Microwave sensing for neurodegenerative diseases
Saied, Imran Mohammed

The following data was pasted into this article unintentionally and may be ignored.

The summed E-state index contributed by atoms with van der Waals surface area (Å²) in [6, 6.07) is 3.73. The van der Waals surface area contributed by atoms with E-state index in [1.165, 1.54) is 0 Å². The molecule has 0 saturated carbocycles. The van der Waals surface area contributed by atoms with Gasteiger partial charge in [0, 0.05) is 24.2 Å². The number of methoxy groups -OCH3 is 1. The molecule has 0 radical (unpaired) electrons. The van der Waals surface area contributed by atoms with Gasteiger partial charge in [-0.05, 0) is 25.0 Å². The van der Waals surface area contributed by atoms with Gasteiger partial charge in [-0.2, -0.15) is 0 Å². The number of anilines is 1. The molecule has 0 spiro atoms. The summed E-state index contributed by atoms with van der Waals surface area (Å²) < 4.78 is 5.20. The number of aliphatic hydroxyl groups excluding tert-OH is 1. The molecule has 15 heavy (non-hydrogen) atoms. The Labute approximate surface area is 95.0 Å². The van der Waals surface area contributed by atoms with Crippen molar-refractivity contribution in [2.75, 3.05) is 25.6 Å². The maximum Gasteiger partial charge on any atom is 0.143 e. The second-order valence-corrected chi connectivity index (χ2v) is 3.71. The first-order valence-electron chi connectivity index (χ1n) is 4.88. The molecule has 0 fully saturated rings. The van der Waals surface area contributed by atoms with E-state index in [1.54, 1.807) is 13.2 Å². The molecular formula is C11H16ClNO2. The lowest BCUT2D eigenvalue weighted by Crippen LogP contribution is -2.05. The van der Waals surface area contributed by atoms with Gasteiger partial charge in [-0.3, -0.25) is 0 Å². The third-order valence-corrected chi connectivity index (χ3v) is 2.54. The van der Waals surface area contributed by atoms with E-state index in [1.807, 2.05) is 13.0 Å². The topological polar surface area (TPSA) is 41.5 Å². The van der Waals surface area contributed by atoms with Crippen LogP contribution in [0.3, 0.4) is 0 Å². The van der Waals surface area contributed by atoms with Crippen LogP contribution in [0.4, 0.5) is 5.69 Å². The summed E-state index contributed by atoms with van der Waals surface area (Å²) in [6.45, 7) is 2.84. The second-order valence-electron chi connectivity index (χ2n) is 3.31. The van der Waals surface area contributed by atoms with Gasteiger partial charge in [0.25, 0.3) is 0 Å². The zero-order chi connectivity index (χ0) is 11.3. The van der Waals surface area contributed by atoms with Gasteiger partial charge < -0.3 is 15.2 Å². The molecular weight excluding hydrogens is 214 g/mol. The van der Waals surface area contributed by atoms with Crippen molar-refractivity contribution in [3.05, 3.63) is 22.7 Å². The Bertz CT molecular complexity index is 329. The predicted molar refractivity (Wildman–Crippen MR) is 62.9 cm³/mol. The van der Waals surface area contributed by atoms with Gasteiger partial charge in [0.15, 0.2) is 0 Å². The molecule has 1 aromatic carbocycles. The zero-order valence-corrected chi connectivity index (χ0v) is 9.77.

The rapidly increasing rate of the ageing population has led to a higher rate in people suffering from neurodegenerative diseases. Neurodegenerative diseases, such as Alzheimer’s and Parkinson’s disease, are characterised by the progressive loss of brain cells, which leads to a decline in a person’s cognitive abilities, and eventually leads to death. The alarming increase in people suffering from these diseases has created a global socioeconomic burden that affects caregivers, nurses, and family members, just as much as the patient themselves. Due to the critical nature of these diseases, it is paramount that systems and devices can detect and monitor neurodegenerative diseases as early as possible, so that the right treatment can be provided to hinder its progression. Existing technologies have provided key results in the detection and monitoring of neurodegenerative diseases. However, they are limited by their bulky size, high costs, and inconvenient or invasive approach. Meanwhile, microwave sensing technology has generated promising results in several medical applications, such as cancer and stroke detection. The ability to fabricate components easily and integrate them into a wearable prototype makes microwave sensing a promising non-invasive, cost-effective, and portable or wearable solution for medical diagnostics. This work proposes the use of microwave sensing as an inexpensive, non-invasive, reliable, accurate, efficient, and wearable tool for monitoring the progression of neurodegenerative diseases. For evaluation, models were created to emulate symptoms of Alzheimer’s disease to demonstrate the technology. It is observed that microwave sensing was able to detect brain atrophy and lateral ventricle enlargement with a minimum change of 5%. In addition, microwave sensing could non-invasively detect and image regions of the brain affected by Alzheimer’s disease pathology, providing a transformational and major improvement compared to PET scans that rely on biomarkers. Moreover, microwave sensing could detect Alzheimer’s disease at one of its earliest stages: mild cognitive impairment. This work provides a promising and transformative approach for wearable and non-invasive neurodegenerative disease monitoring.